STEVEN CIOBO: Well the opportunity Michael is that these engagements are multi-faceted. Yes there are elements that are irritants, there are elements of concern. They include the very issues that you've raised with me this morning, I mean in relation to human rights, in relation to the resettlements of Iranians. By the same token, there is other facets to the relationship. And as Iran continues to move from the position it was in where sanctions were in place to now re-engaging with the global economy, that creates those economic opportunities. I mean we know that we have opportunities in relation to agribusiness and food. We know we've got opportunities in relation to vocational education and tertiary education. Water management, another crucial issue for Iran where Australia has a strong history – a lot of intellectual property and technology tied around effective water management. These are all opportunities for Australia to engage with Iran in that market.
MICHAEL BRISSENDEN: How much do you think it is worth?
STEVEN CIOBO: Look, I'm not going to put a figure on it. I mean, what we do know is that even with the sanctions in place, two way trade with Iran was in the hundreds of millions of dollars – sort of moving between around $350 million up to nearly $600 million. With the sanctions easing, there is of course significant potential for that figure to move north of there. I would like to see that. There are still challenges though. There's challenges in relation to banking settlements. There is challenges in relation to the global finance network and how that applies to Iran. But those companies that are coming with me on this delegation will have the chance to see the lay of the land in Iran. To test the appetite in Iran for engagement with Australian businesses and try to develop an approach that will work out those challenges.
MICHAEL BRISSENDEN: Ok, can I ask you about the domestic political issue of the moment which still seems to be this debate over same-sex marriage. Now it is pretty clear again that the vast majority of Australians are in favour of allowing same-sex marriage. You've had some advice over the weekend, this morning from Jeff Kennett among others who said their Government should negotiate with Labor and compromise. Do you think that a bit of give and take is reasonable in this area now? To get the plebiscite? To get agreement on the plebiscite?
STEVEN CIOBO: Well look I do think agreement on the plebiscite is important, but let's be clear. There is only one person hat is standing between Australians having their say in the form of a plebiscite or not having their say and that is Bill Shorten and the Labor Party. The fact is the Coalition has moved to deliver on its commitment, a commitment we made clear ahead of the election, a commitment we put to the Australian people at the election and a commitment that has been endorsed by the Australian people who re-elected the Coalition. That commitment was that every Australian of voting age would have the right to have their say on a plebiscite. We've moved quickly and expeditiously to put that in place, proposed a referendum – February 11 next year. The only reason and the only reason that that would not happen alone is because Bill Shorten and the Labor Party choose to stand in the way of Australians having their say.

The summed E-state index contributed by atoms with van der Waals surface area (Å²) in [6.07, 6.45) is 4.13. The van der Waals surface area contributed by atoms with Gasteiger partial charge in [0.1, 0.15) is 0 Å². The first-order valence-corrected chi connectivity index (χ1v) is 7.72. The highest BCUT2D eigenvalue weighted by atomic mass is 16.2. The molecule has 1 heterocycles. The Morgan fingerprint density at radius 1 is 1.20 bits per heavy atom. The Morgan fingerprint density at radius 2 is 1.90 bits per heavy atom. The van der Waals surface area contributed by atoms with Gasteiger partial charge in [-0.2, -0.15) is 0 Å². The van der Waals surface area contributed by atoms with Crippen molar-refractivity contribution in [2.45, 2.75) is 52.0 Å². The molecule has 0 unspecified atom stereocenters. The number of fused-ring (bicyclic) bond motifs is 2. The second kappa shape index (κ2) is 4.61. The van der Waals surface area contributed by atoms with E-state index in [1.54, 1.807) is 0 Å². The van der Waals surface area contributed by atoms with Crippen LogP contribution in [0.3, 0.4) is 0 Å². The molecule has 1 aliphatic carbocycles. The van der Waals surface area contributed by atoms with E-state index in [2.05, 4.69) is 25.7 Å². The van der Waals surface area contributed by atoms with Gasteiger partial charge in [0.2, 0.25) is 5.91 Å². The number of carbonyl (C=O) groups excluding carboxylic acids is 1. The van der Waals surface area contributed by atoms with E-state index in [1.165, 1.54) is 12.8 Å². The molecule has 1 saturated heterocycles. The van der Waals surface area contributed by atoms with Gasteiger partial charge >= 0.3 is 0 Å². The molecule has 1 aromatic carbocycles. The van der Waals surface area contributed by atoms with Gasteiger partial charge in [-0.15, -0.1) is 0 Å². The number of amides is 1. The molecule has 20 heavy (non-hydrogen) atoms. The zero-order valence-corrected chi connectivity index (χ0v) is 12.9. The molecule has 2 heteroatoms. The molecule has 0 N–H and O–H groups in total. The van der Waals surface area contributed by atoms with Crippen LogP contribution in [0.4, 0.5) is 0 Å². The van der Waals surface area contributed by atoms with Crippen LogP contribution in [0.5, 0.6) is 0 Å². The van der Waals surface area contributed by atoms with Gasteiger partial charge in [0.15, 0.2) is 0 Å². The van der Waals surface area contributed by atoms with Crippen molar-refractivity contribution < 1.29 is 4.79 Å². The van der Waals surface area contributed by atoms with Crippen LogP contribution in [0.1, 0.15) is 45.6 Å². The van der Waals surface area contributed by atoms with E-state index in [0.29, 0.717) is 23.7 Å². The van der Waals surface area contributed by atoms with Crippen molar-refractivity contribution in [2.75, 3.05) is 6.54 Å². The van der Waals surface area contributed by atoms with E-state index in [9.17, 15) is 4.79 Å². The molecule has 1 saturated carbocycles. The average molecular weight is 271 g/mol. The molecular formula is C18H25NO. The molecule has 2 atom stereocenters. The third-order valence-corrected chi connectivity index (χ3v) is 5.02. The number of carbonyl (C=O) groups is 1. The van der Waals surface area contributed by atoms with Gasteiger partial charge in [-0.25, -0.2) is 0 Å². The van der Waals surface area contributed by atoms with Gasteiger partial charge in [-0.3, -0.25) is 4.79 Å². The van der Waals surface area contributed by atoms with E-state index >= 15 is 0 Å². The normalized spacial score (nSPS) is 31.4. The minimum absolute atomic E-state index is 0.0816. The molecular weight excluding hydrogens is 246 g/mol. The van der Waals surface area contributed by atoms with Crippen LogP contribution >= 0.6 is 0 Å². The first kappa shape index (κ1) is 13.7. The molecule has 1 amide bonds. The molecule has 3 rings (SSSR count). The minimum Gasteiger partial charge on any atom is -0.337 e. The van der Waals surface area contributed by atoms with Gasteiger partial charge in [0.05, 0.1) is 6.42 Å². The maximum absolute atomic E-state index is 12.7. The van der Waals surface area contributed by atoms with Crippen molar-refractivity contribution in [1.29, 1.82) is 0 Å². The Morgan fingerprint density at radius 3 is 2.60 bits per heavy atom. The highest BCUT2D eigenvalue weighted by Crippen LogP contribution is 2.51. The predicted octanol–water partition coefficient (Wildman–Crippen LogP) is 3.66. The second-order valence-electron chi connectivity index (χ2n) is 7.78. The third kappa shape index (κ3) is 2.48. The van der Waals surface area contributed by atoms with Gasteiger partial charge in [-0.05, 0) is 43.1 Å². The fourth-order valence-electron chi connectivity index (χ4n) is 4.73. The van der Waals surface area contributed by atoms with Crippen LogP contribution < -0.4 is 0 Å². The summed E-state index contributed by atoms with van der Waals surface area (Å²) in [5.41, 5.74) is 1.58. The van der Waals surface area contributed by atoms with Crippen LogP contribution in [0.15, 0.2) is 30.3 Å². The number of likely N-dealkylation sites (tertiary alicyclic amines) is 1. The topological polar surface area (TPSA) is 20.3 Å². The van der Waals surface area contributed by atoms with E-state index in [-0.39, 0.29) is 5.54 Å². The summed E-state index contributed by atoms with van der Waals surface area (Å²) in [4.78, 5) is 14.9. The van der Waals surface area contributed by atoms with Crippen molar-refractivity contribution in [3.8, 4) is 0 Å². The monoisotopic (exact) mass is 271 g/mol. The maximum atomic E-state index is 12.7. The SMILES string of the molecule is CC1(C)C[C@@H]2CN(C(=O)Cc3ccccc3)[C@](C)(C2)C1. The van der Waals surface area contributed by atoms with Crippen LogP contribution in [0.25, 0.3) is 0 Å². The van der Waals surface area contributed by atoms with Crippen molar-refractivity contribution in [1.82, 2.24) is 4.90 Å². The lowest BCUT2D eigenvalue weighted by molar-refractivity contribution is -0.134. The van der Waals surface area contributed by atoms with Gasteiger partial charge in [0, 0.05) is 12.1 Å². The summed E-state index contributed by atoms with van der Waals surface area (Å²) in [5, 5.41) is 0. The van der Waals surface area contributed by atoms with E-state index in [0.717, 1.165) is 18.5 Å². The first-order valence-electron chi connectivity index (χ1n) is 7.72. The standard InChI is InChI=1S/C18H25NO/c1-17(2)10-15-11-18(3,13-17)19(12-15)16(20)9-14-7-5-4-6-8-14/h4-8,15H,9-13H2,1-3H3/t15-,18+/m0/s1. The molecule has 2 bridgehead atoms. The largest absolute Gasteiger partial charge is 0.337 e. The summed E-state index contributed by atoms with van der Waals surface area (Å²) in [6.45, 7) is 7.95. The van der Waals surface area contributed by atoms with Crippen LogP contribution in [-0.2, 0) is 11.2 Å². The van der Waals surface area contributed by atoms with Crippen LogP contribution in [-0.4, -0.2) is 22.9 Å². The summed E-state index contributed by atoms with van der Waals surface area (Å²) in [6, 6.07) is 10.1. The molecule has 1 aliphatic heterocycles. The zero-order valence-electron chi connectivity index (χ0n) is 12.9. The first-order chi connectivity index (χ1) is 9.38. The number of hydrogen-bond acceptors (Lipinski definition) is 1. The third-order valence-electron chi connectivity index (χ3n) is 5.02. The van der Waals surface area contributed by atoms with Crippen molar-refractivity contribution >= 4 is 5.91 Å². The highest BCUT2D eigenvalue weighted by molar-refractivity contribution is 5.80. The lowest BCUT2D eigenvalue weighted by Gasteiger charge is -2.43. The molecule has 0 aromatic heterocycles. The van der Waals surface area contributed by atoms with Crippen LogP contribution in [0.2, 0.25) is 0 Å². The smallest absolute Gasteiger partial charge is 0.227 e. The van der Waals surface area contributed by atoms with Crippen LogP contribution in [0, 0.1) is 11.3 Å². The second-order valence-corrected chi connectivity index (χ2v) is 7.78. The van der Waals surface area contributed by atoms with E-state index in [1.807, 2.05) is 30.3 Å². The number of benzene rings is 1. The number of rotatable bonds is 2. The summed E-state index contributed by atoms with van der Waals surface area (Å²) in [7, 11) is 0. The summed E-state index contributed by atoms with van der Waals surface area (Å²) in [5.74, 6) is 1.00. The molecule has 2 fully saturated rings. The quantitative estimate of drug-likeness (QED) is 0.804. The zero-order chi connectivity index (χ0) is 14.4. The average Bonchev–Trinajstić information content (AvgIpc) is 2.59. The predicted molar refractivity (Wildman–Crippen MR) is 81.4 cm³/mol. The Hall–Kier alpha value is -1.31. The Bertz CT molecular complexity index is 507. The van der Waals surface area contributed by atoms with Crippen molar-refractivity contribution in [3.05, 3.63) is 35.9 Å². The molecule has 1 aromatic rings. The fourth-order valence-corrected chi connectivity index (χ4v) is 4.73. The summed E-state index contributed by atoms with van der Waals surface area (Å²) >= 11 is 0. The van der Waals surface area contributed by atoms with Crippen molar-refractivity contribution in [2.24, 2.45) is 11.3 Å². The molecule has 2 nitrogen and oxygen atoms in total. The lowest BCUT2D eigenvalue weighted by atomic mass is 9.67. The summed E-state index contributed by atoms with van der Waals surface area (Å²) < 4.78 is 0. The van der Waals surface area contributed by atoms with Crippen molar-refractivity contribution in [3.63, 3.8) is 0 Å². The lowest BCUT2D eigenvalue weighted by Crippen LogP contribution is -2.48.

MICHAEL BRISSENDEN: Ok. But there is a meeting today with George Brandis and his shadow Mark Dreyfus to discuss this. It is pretty clear that Labor might come close to agreeing to the plebiscite idea if there was such things as public funding was dropped and the result was considered binding on parliamentarians. Why not do that?
STEVEN CIOBO: Because I think it is important that for fairness to apply it's got to be seen to be fair. We have seen public funding of yes and no campaigns in Australia for quite some time. The Government has taken that forward. It is a fair approach. It is one that does present both sides and I've got to say Michael, the argument that is put forward by the Labor Party and others that in some way the Australian people, the public figures are too immature to have a rational and considered and calm conversation about the composition of marriage in Australia. I do personally find a very curious position to hold. I mean Australians are capable of having mature rational conversations. We don't need to be, have the Labor Party looking down their nose at the population of Australia and basically saying look, you're all too immature to have a conversation about this in a respectful tone. That is not the case and you know what? There is ugliness in all sides of debate. We see it from immigration through to marriage equality, through to a range of different issues. We do see ugly sides from time to time. That is not a result of public funding, that is result of some views that are held and let's be frank, on both sides of a lot of these political debates and so therefore I think it is highly disrespectful to Australians that the Labor Party would ignore their verdict at the last election and ignore their right to have say on something as fundamental as marriage.
MICHAEL BRISSENDEN: Ok, Steve Ciobo, we'll leave it there. Thanks very much for joining us.
STEVEN CIOBO: Thank you.